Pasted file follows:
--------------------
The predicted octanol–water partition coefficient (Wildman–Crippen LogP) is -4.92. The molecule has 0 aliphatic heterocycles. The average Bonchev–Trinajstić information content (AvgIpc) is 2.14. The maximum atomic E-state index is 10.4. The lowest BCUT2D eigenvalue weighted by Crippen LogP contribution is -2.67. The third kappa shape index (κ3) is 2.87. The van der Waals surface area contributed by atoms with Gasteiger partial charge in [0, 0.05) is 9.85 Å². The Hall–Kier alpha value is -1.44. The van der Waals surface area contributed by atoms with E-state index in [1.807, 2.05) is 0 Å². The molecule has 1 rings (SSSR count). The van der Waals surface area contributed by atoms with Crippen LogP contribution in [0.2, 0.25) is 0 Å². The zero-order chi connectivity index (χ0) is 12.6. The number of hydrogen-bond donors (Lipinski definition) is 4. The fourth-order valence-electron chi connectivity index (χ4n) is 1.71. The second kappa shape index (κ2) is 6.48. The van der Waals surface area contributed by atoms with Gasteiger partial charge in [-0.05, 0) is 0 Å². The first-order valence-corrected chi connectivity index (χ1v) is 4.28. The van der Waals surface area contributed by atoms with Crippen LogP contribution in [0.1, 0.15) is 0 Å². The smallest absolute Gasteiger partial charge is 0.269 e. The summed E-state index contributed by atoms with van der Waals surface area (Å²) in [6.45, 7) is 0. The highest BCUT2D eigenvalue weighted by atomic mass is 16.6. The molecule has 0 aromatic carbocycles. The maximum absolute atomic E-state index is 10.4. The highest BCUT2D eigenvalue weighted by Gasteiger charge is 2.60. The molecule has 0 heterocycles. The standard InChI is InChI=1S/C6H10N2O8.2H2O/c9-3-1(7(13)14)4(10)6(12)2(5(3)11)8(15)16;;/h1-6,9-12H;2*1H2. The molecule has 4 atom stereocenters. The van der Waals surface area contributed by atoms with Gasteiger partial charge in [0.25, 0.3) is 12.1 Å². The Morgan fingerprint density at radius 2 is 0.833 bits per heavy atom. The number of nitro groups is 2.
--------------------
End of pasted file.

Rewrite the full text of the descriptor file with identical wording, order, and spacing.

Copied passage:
The predicted octanol–water partition coefficient (Wildman–Crippen LogP) is -4.92. The molecule has 0 aliphatic heterocycles. The average Bonchev–Trinajstić information content (AvgIpc) is 2.14. The maximum atomic E-state index is 10.4. The lowest BCUT2D eigenvalue weighted by Crippen LogP contribution is -2.67. The third kappa shape index (κ3) is 2.87. The van der Waals surface area contributed by atoms with Gasteiger partial charge in [0, 0.05) is 9.85 Å². The Hall–Kier alpha value is -1.44. The van der Waals surface area contributed by atoms with E-state index in [1.807, 2.05) is 0 Å². The molecule has 1 rings (SSSR count). The van der Waals surface area contributed by atoms with Crippen LogP contribution in [0.2, 0.25) is 0 Å². The zero-order chi connectivity index (χ0) is 12.6. The number of hydrogen-bond donors (Lipinski definition) is 4. The fourth-order valence-electron chi connectivity index (χ4n) is 1.71. The second kappa shape index (κ2) is 6.48. The van der Waals surface area contributed by atoms with Gasteiger partial charge in [-0.05, 0) is 0 Å². The first-order valence-corrected chi connectivity index (χ1v) is 4.28. The van der Waals surface area contributed by atoms with Crippen LogP contribution in [0.1, 0.15) is 0 Å². The smallest absolute Gasteiger partial charge is 0.269 e. The summed E-state index contributed by atoms with van der Waals surface area (Å²) in [6.45, 7) is 0. The highest BCUT2D eigenvalue weighted by atomic mass is 16.6. The molecule has 0 aromatic carbocycles. The maximum absolute atomic E-state index is 10.4. The highest BCUT2D eigenvalue weighted by Gasteiger charge is 2.60. The molecule has 0 heterocycles. The standard InChI is InChI=1S/C6H10N2O8.2H2O/c9-3-1(7(13)14)4(10)6(12)2(5(3)11)8(15)16;;/h1-6,9-12H;2*1H2. The molecule has 4 atom stereocenters. The van der Waals surface area contributed by atoms with Gasteiger partial charge in [0.25, 0.3) is 12.1 Å². The Morgan fingerprint density at radius 2 is 0.833 bits per heavy atom. The number of nitro groups is 2.